Chapter I: Introduction
to the College
Religion, morality, and knowledge being essential to good government
and the happiness of mankind, schools and the means of education shall forever
--from the Northwest Ordinance,
carved above the entrance to Angell
The College of Literature, Science, and the Arts at the University of
Michigan is a liberal arts college. Since 1841 the College has educated
students in courses of study leading to the bachelor's degree. A faculty
of two instructed six freshmen and one sophomore that first year in rhetoric,
grammar, Latin and Greek literature and antiquities, algebra, geometry,
surveying, natural science, ancient history, and Greek philosophy. A College
faculty of more than 800 offers more than 3,100 courses to its 14,942 undergraduates
(Fall Term, 1995 enrollment), nearly two-thirds the total undergraduate
enrollment on the Ann Arbor campus. The emphasis on breadth of learning,
evidenced by the variety of courses in natural sciences, social sciences,
and the humanities required of students more than a century and a half ago,
remains a hallmark of the liberal arts education.
However, the College of Literature, Science, and the Arts at the University
of Michigan is more than a traditional liberal arts college since it interacts
with eighteen other schools and colleges of a large university. For example,
in addition to the undergraduate curricula, graduate programs lead to the
master's and doctoral degrees. These graduate programs offer more than opportunities
for advanced study; they enhance the intellectual and academic atmosphere
of the College. Professors teach both undergraduates and graduates. Research
projects and some classes involve both undergraduates and graduates. The
College provides an enriched education by way of these opportunities for
undergraduates to associate with graduate students and a research faculty.
Students in the College do not simply elect a variety of courses from
the multitude available to them in the University. They relate courses to
one another in a way that enables each student to achieve breadth of understanding
in several fields of study and depth in one or two. Students must not only
perform satisfactorily in their courses; they must also plan programs of
study which support broadly defined principles of distribution and concentration.
Academic advisors, often members of the teaching faculty, assist students
in designing such programs suited to their particular needs and interests.
The College sees its primary responsibility, then, as providing an excellent
opportunity for students to achieve a liberal education. Not all educators
agree on what constitutes a liberal education, but they do agree that it
is neither too narrowly focused nor too diffuse. Students are therefore
required to elect courses from a variety of departments and disciplines
to ensure exposure to different ideas and ways of thinking. An English Composition
requirement is common to all degrees, since educated men and women should
be able to express themselves clearly in speech and writing in their own
Increased skill in the use of language may lead students to the study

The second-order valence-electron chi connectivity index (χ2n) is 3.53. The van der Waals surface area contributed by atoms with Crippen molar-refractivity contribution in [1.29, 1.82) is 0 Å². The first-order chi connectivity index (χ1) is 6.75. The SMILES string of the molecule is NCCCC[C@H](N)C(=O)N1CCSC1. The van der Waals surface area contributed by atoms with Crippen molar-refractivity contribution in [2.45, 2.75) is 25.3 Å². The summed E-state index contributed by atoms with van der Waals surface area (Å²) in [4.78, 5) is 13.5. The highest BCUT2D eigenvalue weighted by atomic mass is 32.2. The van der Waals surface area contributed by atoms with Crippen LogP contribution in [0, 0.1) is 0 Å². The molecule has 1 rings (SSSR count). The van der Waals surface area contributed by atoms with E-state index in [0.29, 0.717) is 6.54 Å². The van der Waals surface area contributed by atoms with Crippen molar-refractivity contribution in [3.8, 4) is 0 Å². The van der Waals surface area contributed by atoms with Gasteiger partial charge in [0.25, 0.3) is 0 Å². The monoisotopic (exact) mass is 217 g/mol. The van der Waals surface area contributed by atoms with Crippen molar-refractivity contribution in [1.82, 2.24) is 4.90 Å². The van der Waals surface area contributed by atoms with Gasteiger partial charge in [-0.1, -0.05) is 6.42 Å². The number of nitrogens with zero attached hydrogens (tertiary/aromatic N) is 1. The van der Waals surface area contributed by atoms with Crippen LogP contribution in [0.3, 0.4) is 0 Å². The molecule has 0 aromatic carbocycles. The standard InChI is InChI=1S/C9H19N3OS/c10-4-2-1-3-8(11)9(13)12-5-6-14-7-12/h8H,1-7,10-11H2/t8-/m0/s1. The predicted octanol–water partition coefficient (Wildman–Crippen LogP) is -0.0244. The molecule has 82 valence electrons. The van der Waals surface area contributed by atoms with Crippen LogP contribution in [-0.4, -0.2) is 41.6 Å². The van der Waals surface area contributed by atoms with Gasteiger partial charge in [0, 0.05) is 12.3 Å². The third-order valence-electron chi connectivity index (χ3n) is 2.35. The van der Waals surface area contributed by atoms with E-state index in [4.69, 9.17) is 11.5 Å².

of literature, which reveals the avenues of thought and feeling that language
can open. Some students will want to be able to understand, speak, read,
and write a language other than their own, and be acquainted with the literature
of that language. Mastery of a language increases subtlety of mind and sharpens
sensitivity to the use and meaning of words in one's own language. Many
students will also seek some historical perspective on their own times by
studying the art, artifacts, and ideas of the civilizations from which their
own have developed.
Because mathematics underlies many fields of study in the natural and
social sciences and is increasingly useful to some humanists, most students
will find further understanding of mathematics essential to their education.
And just as they may couple language study with literature, they may couple
mathematics with study in at least one of the natural or physical sciences
whose creative efforts so dominate modern culture. It is in these areas,
in fact, where human reason and imagination have made their most dramatic
progress since the seventeenth century, but especially in the twentieth.
Finally, in order to understand the duties and problems facing them
as members of a complex society, most students will want to investigate
at least one of the social sciences. A variety of courses offering instruction
in comparative social systems, governments, economies, histories, and cultures
meets this end.
In designing their academic programs, liberal arts students plan for
depth of study as well as breadth of scope. To study a subject in depth
can be the most rewarding and liberating experience students can have, and
one that may occupy them throughout their lives. Although students should
not specialize to the neglect of distribution, knowledge advances by specialization,
and students can gain some of the excitement of discovery by pressing toward
the outer limits of human knowledge in some field. Close study of a seemingly
narrow area of investigation will often disclose ramifications and connections
that will alter perspectives on many other subjects. Such study also refines
judgments and introduces students to processes for discovering new truths.
By graduating students with a liberal education, the College of Literature,
Science, and the Arts continues its long tradition of public responsibility.
Established skills and knowledge are transmitted to these men and women
throughout their undergraduate careers. They also develop their ability
to think, to respond to ideas, and to test hypotheses. Individuals educated
in this way will be able to live successfully in a rapidly changing world
and to give it necessary leadership and vision.